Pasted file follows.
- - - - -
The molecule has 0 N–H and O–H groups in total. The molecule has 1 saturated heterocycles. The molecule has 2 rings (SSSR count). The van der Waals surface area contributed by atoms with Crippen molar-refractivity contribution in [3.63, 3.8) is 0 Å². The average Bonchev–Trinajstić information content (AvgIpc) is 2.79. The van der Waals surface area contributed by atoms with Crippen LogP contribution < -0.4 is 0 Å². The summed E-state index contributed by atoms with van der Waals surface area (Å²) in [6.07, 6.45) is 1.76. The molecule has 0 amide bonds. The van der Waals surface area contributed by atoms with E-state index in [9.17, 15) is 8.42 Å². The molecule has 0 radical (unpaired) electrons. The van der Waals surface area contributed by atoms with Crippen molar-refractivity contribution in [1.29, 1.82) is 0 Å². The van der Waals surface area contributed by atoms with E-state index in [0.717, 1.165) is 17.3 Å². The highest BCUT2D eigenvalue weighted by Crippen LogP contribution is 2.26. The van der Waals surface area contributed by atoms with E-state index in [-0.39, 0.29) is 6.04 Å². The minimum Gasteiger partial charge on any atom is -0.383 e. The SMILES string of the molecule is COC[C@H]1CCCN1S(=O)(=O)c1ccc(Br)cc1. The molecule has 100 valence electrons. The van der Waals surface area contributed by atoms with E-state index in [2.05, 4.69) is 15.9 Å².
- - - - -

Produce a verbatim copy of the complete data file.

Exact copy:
The molecule has 0 N–H and O–H groups in total. The molecule has 1 saturated heterocycles. The molecule has 2 rings (SSSR count). The van der Waals surface area contributed by atoms with Crippen molar-refractivity contribution in [3.63, 3.8) is 0 Å². The average Bonchev–Trinajstić information content (AvgIpc) is 2.79. The van der Waals surface area contributed by atoms with Crippen LogP contribution < -0.4 is 0 Å². The summed E-state index contributed by atoms with van der Waals surface area (Å²) in [6.07, 6.45) is 1.76. The molecule has 0 amide bonds. The van der Waals surface area contributed by atoms with E-state index in [9.17, 15) is 8.42 Å². The molecule has 0 radical (unpaired) electrons. The van der Waals surface area contributed by atoms with Crippen molar-refractivity contribution in [1.29, 1.82) is 0 Å². The van der Waals surface area contributed by atoms with E-state index in [0.717, 1.165) is 17.3 Å². The highest BCUT2D eigenvalue weighted by Crippen LogP contribution is 2.26. The van der Waals surface area contributed by atoms with E-state index in [-0.39, 0.29) is 6.04 Å². The minimum Gasteiger partial charge on any atom is -0.383 e. The SMILES string of the molecule is COC[C@H]1CCCN1S(=O)(=O)c1ccc(Br)cc1. The molecule has 100 valence electrons. The van der Waals surface area contributed by atoms with E-state index in [2.05, 4.69) is 15.9 Å².